'You've come to be a prostitute'
It was then that she realised that something was not right. On coming out of the bathroom, Grace was presented with a set of skimpy outfits and high heels. “They all fit perfectly. Someone must have given her my true description. There was one outstanding dress — a purple one — that I can’t forget . . . Faith [Karongo] ordered me to dress up [in the new attire] and get to work. I asked her whether I was to work at night. She said I had come to be a prostitute. I collapsed.”
Grace regained consciousness moments later with the help of a Nigerian man. Raging with anger and disappointment, she hurled insults at Karongo who, she says, appeared unbothered — all she [Karongo] wanted was her cut of $100 per night as the pimp. In fact, Grace recalls, Karongo phoned one Haruna, complaining that he had sent her a rather stubborn character.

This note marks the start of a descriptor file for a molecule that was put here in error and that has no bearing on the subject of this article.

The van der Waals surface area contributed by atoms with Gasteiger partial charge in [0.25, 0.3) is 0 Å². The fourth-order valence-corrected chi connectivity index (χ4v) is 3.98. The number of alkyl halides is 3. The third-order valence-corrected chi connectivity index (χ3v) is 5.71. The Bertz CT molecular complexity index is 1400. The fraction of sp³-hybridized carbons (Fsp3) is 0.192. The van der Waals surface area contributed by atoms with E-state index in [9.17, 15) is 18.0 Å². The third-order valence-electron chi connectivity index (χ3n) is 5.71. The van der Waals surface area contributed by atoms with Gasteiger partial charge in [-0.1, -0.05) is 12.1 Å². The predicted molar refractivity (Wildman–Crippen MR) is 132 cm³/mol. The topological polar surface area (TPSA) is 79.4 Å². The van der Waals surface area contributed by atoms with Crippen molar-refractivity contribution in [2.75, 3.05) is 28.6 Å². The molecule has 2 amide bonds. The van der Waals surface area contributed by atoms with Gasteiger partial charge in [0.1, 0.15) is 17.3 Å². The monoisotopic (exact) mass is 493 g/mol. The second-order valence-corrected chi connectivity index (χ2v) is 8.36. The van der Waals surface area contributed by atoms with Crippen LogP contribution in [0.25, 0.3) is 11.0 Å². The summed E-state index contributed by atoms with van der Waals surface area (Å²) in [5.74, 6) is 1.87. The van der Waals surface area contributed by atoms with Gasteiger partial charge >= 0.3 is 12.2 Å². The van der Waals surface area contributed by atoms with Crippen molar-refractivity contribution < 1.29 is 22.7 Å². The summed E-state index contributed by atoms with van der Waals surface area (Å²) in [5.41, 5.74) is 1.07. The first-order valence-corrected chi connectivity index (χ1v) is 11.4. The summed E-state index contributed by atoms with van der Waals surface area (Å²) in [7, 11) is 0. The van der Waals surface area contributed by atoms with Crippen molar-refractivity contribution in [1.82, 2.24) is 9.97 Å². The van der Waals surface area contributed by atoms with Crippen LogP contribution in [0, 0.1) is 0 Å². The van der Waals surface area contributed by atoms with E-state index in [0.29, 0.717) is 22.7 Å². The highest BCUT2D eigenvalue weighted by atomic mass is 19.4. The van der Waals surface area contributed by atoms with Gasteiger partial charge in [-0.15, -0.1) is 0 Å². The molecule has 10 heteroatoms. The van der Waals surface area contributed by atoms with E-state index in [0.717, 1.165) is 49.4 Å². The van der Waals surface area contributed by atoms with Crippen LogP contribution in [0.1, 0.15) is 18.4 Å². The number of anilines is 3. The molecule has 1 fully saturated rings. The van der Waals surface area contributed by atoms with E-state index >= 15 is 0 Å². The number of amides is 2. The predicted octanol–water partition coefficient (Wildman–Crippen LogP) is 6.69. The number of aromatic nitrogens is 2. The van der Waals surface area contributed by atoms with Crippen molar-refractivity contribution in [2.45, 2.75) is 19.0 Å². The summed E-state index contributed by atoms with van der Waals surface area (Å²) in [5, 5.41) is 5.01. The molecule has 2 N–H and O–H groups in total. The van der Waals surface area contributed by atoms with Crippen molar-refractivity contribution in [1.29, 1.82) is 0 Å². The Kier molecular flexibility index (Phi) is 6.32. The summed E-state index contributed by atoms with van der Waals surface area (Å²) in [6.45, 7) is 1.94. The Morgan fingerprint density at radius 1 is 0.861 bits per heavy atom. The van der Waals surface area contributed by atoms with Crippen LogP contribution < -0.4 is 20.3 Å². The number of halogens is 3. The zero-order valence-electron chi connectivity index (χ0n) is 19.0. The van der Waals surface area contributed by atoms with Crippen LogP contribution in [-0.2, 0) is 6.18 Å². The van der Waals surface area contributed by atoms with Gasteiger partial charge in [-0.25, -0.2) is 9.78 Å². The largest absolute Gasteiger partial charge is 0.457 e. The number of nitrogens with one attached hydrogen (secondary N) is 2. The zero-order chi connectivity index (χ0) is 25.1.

Something about her passport, which Karongo had already confiscated, was apparently unsettling: Grace had previously travelled. “I told you I don’t want girls that have previously travelled; they are stubborn!” Karongo complained to Haruna. Grace says she spent 10 miserable days in China, refusing to sell her body. All this time, the Nigerian man, who had apparently taken pity on Grace, gave her the money to pay Karongo.
'Exported to Malysia'
With her stubbornness proving a problem, Grace was bundled off to Malaysia, into the arms of Yahaya Lubowa Wamala and Juma Ssembatya, a notorious duo, together with their accomplice, Aisha Nantale, who are all wanted by the police for operating brothels and trafficking in humans.